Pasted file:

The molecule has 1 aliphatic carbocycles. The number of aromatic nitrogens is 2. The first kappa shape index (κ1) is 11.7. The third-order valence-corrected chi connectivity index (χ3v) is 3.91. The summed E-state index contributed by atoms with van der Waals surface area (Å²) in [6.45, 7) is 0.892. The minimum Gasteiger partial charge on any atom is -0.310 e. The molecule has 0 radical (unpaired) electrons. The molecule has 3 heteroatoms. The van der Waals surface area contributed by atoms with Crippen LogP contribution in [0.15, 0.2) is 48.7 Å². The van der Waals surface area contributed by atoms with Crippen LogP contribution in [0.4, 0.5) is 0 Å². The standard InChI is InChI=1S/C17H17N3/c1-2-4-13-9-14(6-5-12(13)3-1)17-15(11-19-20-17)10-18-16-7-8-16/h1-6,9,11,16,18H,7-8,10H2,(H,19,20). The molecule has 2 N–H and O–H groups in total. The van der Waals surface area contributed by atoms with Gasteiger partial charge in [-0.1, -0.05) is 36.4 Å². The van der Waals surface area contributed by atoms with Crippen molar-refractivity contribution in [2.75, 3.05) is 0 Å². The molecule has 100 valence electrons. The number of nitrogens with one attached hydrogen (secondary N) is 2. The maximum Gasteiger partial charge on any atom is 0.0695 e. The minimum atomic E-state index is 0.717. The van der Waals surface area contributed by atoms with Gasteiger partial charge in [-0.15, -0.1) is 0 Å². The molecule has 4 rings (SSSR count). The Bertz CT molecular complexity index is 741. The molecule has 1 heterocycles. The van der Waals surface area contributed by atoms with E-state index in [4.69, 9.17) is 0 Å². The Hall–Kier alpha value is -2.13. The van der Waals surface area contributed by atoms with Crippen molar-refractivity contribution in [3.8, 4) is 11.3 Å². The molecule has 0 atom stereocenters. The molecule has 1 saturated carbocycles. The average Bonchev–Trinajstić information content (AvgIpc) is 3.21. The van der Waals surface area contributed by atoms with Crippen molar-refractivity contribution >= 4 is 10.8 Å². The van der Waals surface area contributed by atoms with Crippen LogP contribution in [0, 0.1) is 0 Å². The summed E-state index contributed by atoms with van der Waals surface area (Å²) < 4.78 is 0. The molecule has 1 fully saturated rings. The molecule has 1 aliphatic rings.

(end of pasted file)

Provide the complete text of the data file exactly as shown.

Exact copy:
The molecule has 1 aliphatic carbocycles. The number of aromatic nitrogens is 2. The first kappa shape index (κ1) is 11.7. The third-order valence-corrected chi connectivity index (χ3v) is 3.91. The summed E-state index contributed by atoms with van der Waals surface area (Å²) in [6.45, 7) is 0.892. The minimum Gasteiger partial charge on any atom is -0.310 e. The molecule has 0 radical (unpaired) electrons. The molecule has 3 heteroatoms. The van der Waals surface area contributed by atoms with Crippen LogP contribution in [0.15, 0.2) is 48.7 Å². The van der Waals surface area contributed by atoms with Crippen LogP contribution in [0.4, 0.5) is 0 Å². The standard InChI is InChI=1S/C17H17N3/c1-2-4-13-9-14(6-5-12(13)3-1)17-15(11-19-20-17)10-18-16-7-8-16/h1-6,9,11,16,18H,7-8,10H2,(H,19,20). The molecule has 2 N–H and O–H groups in total. The van der Waals surface area contributed by atoms with Gasteiger partial charge in [-0.1, -0.05) is 36.4 Å². The van der Waals surface area contributed by atoms with Crippen molar-refractivity contribution in [2.75, 3.05) is 0 Å². The molecule has 100 valence electrons. The number of nitrogens with one attached hydrogen (secondary N) is 2. The maximum Gasteiger partial charge on any atom is 0.0695 e. The minimum atomic E-state index is 0.717. The van der Waals surface area contributed by atoms with Gasteiger partial charge in [-0.15, -0.1) is 0 Å². The molecule has 4 rings (SSSR count). The Bertz CT molecular complexity index is 741. The molecule has 1 heterocycles. The van der Waals surface area contributed by atoms with E-state index in [4.69, 9.17) is 0 Å². The Hall–Kier alpha value is -2.13. The van der Waals surface area contributed by atoms with Crippen molar-refractivity contribution in [3.8, 4) is 11.3 Å². The molecule has 0 atom stereocenters. The molecule has 1 saturated carbocycles. The average Bonchev–Trinajstić information content (AvgIpc) is 3.21. The van der Waals surface area contributed by atoms with Crippen molar-refractivity contribution >= 4 is 10.8 Å². The van der Waals surface area contributed by atoms with Crippen LogP contribution in [0, 0.1) is 0 Å². The summed E-state index contributed by atoms with van der Waals surface area (Å²) < 4.78 is 0. The molecule has 1 fully saturated rings. The molecule has 1 aliphatic rings.